NCPA - National Center for Policy Analysis


September 30, 2005

The practice of spending federal money to bail out victims of disaster or misfortune was seen by earlier presidents as beyond the scope of Constitutional powers, says Walter Williams.

Although President Bush has promised federal aid to rebuild New Orleans, the Constitution should not become part of the disaster, says Williams. In earlier years, the free-flow of federal money to individuals was hard to come by. For example:

  • In 1796, Rep. William Giles of Virginia argued against a federal relief measure for fire victims, saying that it was not the right of Congress to "attend to what generosity and humanity require, but to what Constitution and duty require."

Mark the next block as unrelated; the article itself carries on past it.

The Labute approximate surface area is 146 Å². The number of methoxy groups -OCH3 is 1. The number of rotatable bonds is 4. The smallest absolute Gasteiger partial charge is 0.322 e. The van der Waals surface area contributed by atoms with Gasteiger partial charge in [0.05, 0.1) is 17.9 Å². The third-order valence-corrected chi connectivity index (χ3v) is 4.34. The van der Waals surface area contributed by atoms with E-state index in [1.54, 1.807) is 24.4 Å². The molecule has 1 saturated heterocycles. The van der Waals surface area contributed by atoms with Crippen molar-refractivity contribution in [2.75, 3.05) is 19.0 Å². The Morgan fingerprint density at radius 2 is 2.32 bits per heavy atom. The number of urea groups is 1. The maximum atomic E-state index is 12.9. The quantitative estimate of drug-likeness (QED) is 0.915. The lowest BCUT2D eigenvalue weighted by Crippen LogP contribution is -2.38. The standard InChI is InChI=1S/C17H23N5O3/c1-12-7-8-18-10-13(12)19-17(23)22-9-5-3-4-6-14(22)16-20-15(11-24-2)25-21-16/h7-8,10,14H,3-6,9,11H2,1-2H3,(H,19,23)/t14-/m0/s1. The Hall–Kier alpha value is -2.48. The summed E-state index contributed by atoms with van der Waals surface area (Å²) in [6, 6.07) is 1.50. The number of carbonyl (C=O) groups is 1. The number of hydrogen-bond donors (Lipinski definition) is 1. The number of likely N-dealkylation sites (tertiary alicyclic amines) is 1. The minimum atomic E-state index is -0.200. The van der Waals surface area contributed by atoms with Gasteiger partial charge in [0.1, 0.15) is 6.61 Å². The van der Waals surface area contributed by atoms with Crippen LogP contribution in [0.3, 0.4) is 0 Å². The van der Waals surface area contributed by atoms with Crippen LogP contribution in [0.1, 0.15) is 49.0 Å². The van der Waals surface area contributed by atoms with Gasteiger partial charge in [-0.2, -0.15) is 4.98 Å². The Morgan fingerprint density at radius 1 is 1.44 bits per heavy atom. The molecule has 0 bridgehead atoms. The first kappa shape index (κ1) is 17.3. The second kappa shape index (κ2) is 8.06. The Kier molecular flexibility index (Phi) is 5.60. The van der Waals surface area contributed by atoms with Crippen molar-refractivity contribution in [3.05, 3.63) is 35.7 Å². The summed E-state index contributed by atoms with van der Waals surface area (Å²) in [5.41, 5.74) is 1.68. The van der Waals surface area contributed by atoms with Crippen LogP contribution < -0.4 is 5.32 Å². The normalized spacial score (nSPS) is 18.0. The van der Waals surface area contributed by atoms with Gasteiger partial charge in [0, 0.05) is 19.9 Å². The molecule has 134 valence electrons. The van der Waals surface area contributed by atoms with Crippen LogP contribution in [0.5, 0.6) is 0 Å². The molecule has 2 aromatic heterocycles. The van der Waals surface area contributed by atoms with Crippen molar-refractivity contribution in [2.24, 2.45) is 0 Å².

• In 1854, Franklin Pierce vetoed a bill that would have provided funds to assist the mentally ill, arguing that it would be "contrary to the letter and the spirit of the Constitution..."
  • In 1887, Grover Cleveland vetoed a bill that would have appropriated money to drought-stricken farmers in Texas, noting that it was not the duty of the government to extend relief to individual suffering without public benefit.

While the Constitution contains a "general welfare" clause, says Williams, it was interpreted by the founding fathers as applying only to specifically enumerated powers. According to Thomas Jefferson, "Congress has not unlimited powers to provide for the general welfare, but only those specifically enumerated."

Source: Walter E. Williams, 'Is it Permissible?", September 21, 2005.


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